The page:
Travels and Images
WEEK 15 2006
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Picture of the Week
Saturday 15 April
- mowed the lawn in back, tried to air out the damp downstairs. It started to rain in the afternoon however.
Friday 14 April
Friday - on the road,
heading north for the Easter weekend. The traffic wasn't bad - there
were the usual number of idiots, but not bad. Weirdness: someone
pulling a large fixed keel sailboat (on a trailer, silly!), two log cabins - very wide, being towed along, a couple of strange gizmo's on a flatbed - hovercraft?
Thursday 13 April 2006
- "little stuff, that needs to be taken one step at a time."
So, I go in this morning, thinking things are just about done, I can
get pressure coefficients, I can generate pressures, I get normal
forces and moments for different alphas' and betas', I'm ready to crank
through some data, it's all good. Except...just a niggling detail. When
I plot up some results the moments don't seem to quite zero out at zero beta. In fact, they're relatively huge, well outside any margin of error. Hmmm. So I spent all day on that. Sheesh. And it's probably something really simple and stupid that I'm overlooking.
Watched a pretty good Supernatural tonight, with a haunted painting. Smallville was just filler. House
on Tuesday was sort of mediocre this week (though it did have Cameron
in a red dress!); last week's episode with Dawn, Buffy's kid sister,
Here's a viewgraph of the three proposed space shuttle replacements,
from the mid-1990's. The one on the right was chosen, and failed due to
technical problems, basically gumption and materials engineering stuff,
and never got more than half built. The one on the left was from
Rockwell, and essentially looks like they scaled up an old space
shuttle to the point where the entire external fuel tank would fit
internally. A far less risky proposition - I wonder if it would have
Why do I bring this up? Because the current "Apollo on Steroids" system
is already over budget and behind schedule - and they haven't started
From RLV News (via Transterrestrial Musings)
NASA's various attempts to develop new space transports, particularly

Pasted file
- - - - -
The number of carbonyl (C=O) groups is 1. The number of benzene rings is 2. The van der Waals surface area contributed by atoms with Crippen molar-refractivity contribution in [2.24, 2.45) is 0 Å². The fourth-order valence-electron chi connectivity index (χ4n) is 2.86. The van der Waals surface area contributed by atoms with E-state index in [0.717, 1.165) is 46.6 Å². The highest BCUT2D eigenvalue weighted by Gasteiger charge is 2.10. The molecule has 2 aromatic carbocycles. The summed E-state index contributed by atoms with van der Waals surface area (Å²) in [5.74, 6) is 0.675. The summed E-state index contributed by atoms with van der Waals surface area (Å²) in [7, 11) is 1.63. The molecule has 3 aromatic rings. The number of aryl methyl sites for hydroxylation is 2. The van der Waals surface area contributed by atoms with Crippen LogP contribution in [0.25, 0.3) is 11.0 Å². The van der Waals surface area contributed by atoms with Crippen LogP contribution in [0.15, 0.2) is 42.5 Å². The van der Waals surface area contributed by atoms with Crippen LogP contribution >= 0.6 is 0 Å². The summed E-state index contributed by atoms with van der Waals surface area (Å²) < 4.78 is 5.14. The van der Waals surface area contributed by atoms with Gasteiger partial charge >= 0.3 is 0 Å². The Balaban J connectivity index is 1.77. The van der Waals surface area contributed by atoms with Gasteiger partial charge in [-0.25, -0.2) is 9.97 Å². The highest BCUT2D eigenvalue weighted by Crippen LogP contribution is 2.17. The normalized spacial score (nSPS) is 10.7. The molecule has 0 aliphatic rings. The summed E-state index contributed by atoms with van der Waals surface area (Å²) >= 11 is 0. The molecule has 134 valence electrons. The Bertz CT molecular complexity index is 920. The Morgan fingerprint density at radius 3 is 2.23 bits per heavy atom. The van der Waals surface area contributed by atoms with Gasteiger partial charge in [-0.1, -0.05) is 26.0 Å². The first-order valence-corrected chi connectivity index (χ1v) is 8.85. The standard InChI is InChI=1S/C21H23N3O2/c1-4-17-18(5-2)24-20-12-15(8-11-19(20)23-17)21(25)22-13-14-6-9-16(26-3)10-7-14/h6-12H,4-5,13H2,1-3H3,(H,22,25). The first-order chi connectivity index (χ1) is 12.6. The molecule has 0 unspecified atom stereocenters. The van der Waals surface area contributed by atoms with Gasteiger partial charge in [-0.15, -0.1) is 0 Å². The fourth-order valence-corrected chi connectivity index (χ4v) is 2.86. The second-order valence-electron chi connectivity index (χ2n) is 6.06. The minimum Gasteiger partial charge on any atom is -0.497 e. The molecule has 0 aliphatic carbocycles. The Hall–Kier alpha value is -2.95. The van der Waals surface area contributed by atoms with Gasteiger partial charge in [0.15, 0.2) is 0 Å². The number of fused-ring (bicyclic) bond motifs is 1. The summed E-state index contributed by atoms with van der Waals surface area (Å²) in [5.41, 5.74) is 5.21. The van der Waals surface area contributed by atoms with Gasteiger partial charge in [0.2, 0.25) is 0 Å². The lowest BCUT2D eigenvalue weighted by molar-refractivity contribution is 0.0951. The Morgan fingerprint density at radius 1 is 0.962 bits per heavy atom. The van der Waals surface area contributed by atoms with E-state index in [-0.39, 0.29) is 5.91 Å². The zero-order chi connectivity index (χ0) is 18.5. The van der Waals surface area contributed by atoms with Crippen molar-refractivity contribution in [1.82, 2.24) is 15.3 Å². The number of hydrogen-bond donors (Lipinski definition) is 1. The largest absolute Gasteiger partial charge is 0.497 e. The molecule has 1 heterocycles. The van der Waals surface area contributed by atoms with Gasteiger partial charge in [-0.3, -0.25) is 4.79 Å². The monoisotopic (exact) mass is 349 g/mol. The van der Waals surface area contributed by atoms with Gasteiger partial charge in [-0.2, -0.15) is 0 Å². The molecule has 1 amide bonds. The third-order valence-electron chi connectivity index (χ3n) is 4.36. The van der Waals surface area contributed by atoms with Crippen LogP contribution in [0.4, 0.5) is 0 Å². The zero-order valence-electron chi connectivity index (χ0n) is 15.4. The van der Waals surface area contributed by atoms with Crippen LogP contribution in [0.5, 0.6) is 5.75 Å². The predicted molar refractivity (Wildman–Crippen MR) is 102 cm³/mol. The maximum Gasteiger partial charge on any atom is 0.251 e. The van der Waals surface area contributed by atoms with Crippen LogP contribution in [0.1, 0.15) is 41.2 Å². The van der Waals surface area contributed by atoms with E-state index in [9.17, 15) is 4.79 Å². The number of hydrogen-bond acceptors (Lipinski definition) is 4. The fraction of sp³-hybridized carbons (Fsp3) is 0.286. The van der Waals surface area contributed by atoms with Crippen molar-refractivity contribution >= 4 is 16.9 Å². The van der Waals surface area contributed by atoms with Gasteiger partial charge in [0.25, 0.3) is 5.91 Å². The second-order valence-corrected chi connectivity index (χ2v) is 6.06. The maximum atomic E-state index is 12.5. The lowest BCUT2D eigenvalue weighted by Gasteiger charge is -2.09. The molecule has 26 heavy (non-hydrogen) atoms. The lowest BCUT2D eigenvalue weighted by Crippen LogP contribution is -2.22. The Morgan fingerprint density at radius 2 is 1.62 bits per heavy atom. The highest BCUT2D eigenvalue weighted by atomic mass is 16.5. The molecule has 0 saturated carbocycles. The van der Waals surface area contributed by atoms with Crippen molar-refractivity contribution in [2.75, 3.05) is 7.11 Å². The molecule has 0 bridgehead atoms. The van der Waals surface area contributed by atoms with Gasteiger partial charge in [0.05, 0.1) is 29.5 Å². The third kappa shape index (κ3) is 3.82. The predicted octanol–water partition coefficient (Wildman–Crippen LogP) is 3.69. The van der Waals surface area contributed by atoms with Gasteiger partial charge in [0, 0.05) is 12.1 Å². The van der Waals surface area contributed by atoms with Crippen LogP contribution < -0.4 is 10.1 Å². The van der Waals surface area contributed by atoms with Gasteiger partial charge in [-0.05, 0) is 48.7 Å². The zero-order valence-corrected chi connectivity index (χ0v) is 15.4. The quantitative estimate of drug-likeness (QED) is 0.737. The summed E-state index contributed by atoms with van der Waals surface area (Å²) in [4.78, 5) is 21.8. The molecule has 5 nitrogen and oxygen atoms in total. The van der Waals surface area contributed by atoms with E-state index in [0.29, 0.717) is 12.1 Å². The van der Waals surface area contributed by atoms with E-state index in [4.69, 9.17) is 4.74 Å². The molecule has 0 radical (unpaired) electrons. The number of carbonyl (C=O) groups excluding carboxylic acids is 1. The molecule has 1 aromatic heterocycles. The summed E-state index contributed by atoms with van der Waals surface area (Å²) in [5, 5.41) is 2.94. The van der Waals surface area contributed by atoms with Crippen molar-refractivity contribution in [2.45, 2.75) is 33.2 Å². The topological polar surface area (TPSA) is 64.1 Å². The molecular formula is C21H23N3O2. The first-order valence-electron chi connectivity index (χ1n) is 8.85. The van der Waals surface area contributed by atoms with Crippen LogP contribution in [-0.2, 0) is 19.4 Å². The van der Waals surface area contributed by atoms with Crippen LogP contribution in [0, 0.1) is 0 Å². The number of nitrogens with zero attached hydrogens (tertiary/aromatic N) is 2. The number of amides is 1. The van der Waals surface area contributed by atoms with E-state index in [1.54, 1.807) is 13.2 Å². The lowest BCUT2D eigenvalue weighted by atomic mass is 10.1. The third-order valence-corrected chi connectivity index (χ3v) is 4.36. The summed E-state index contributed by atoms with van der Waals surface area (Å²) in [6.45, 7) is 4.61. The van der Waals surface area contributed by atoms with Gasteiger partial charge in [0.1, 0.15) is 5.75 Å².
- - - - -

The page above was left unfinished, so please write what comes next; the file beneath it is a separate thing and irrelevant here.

fully reusable launch vehicles, in the past decade or so have not been
successful. However, rather than revealing poor planning and
management, NASA said those failures proved that RLVs were not feasible
with current technology. So if the CEV program collapses due to
overruns colliding with a no-growth budget, I guess that will prove
that capsules on expendables are not feasible with current technology.
Wednesday 12 April 2006
- just sort of plodding through the day at work - little stuff, that
needs to be taken one step at a time. It was warm and sunny so I had a
nice walk at lunch.
It was warm and sunny when I got home as well. It's odd - I get used to
winter, and the relief of going into the house, away from the gray cold
outside, and the warm sunlit afternoons shocks me every year. Still sunny at 6:00pm!
I've been leafing through a copy of Joel on Software
that I picked up used. Very interesting stuff. I'm not actually sure
what sort of software Joel's company writes - I'm just dipping into the
book here and there - but a lot of the comments seem spot on. For
example, clients that don't know what they want:
damm customer kept changing his mind. First he wanted Client/Server.
Then he read about XML in the Delta Airlines' in-flight magazine and
decided he had to have XML. Now we're rewriting the thing to use fleets
of small Lego Mindstorm Robots."
Tuesday 11 April
Tuesday - went home after just 8 hours at
work. It felt weird. It's turned gray and drizzly, but is supposed to
improve a bit in the next couple of days, then worsen for the weekend.
I was thinking of heading north, but maybe not...
So the cat feeder goes off, a few minutes ago. The beeper beeps loudly,
the gears grind - a two small pellets fall out. Phoebe, sitting next to
it, does not ever look at them. He looks at ME,
rather, outraged. Who says cats can't speak? Cats can have very
expressive body language - I laughed out loud. The poor little pig of a
cat - I gave him a handful of food gravel, then put some food in the
other, low-tech feeder, and set it for the same feeding time
(morning feed) as the useless great big computerized feeder. Which does
have a beeper, after all.
MATLAB is a powerful program. I wrote a gui graphical interface to plot an aeroelastic
model and pressure coefficients in eight or nine lines (I could have
done it in fewer, but I prefer clarity to cleverness). Unfortunately MATLAB
costs quite a bit - there was a bit of a hoohaw around the office
recently, when people discovered that the license was expiring shortly,
and no-one had budgeted for a new one... Money was found, but one of
these days I need to come up to speed on Python.
Monday 10 April 2006
Monday - I noticed that the "week" labels
on these pages were all messed up. Hopefully weeks 12, 13, 14, and 15
(current) are now correct.
It's always something...
Sunday 9 April
Sunday - a nice day, though not as nice
as Saturday. I did a bit of work around the house, and went over to
Barnes & Noble but didn't buy much.
This is the West Brother's lighthouse, near the Carquinez Straits. It's
on an island in the middle of the Sacramento River, and is now a bed
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